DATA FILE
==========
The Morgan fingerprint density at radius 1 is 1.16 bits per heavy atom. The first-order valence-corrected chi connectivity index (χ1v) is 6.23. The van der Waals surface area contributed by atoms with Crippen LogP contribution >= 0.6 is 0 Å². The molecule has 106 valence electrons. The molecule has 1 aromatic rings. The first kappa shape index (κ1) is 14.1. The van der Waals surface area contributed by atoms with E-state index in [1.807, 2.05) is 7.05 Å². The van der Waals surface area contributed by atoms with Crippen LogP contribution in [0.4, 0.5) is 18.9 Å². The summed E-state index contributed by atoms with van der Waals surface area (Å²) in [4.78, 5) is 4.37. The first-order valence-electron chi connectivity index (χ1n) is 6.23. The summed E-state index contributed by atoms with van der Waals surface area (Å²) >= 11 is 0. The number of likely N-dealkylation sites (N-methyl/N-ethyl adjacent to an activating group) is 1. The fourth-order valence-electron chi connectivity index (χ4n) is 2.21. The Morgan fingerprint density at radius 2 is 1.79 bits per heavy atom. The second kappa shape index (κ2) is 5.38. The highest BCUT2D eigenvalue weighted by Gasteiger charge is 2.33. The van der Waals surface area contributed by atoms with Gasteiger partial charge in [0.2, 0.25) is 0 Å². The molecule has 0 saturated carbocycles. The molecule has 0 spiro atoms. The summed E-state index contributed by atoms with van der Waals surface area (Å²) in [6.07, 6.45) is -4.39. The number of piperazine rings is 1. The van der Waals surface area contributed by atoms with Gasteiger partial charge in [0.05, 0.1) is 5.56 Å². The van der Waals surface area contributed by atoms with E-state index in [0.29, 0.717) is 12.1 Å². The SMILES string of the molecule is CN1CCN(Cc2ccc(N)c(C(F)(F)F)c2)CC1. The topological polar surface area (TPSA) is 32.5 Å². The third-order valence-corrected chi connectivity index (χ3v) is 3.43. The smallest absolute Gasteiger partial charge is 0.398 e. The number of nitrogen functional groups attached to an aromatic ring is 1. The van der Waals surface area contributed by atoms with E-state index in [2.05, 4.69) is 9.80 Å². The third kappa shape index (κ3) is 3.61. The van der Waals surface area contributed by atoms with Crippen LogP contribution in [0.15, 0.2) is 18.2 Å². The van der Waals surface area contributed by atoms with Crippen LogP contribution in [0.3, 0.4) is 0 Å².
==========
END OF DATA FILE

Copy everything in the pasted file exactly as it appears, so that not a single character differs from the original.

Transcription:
The Morgan fingerprint density at radius 1 is 1.16 bits per heavy atom. The first-order valence-corrected chi connectivity index (χ1v) is 6.23. The van der Waals surface area contributed by atoms with Crippen LogP contribution >= 0.6 is 0 Å². The molecule has 106 valence electrons. The molecule has 1 aromatic rings. The first kappa shape index (κ1) is 14.1. The van der Waals surface area contributed by atoms with E-state index in [1.807, 2.05) is 7.05 Å². The van der Waals surface area contributed by atoms with Crippen LogP contribution in [0.4, 0.5) is 18.9 Å². The summed E-state index contributed by atoms with van der Waals surface area (Å²) in [4.78, 5) is 4.37. The first-order valence-electron chi connectivity index (χ1n) is 6.23. The summed E-state index contributed by atoms with van der Waals surface area (Å²) >= 11 is 0. The number of likely N-dealkylation sites (N-methyl/N-ethyl adjacent to an activating group) is 1. The fourth-order valence-electron chi connectivity index (χ4n) is 2.21. The Morgan fingerprint density at radius 2 is 1.79 bits per heavy atom. The second kappa shape index (κ2) is 5.38. The highest BCUT2D eigenvalue weighted by Gasteiger charge is 2.33. The van der Waals surface area contributed by atoms with Gasteiger partial charge in [0.2, 0.25) is 0 Å². The molecule has 0 saturated carbocycles. The molecule has 0 spiro atoms. The summed E-state index contributed by atoms with van der Waals surface area (Å²) in [6.07, 6.45) is -4.39. The number of piperazine rings is 1. The van der Waals surface area contributed by atoms with Gasteiger partial charge in [0.05, 0.1) is 5.56 Å². The van der Waals surface area contributed by atoms with E-state index in [0.29, 0.717) is 12.1 Å². The SMILES string of the molecule is CN1CCN(Cc2ccc(N)c(C(F)(F)F)c2)CC1. The topological polar surface area (TPSA) is 32.5 Å². The third-order valence-corrected chi connectivity index (χ3v) is 3.43. The smallest absolute Gasteiger partial charge is 0.398 e. The number of nitrogen functional groups attached to an aromatic ring is 1. The van der Waals surface area contributed by atoms with E-state index in [2.05, 4.69) is 9.80 Å². The third kappa shape index (κ3) is 3.61. The van der Waals surface area contributed by atoms with Crippen LogP contribution in [0.15, 0.2) is 18.2 Å². The van der Waals surface area contributed by atoms with Crippen LogP contribution in [0.3, 0.4) is 0 Å².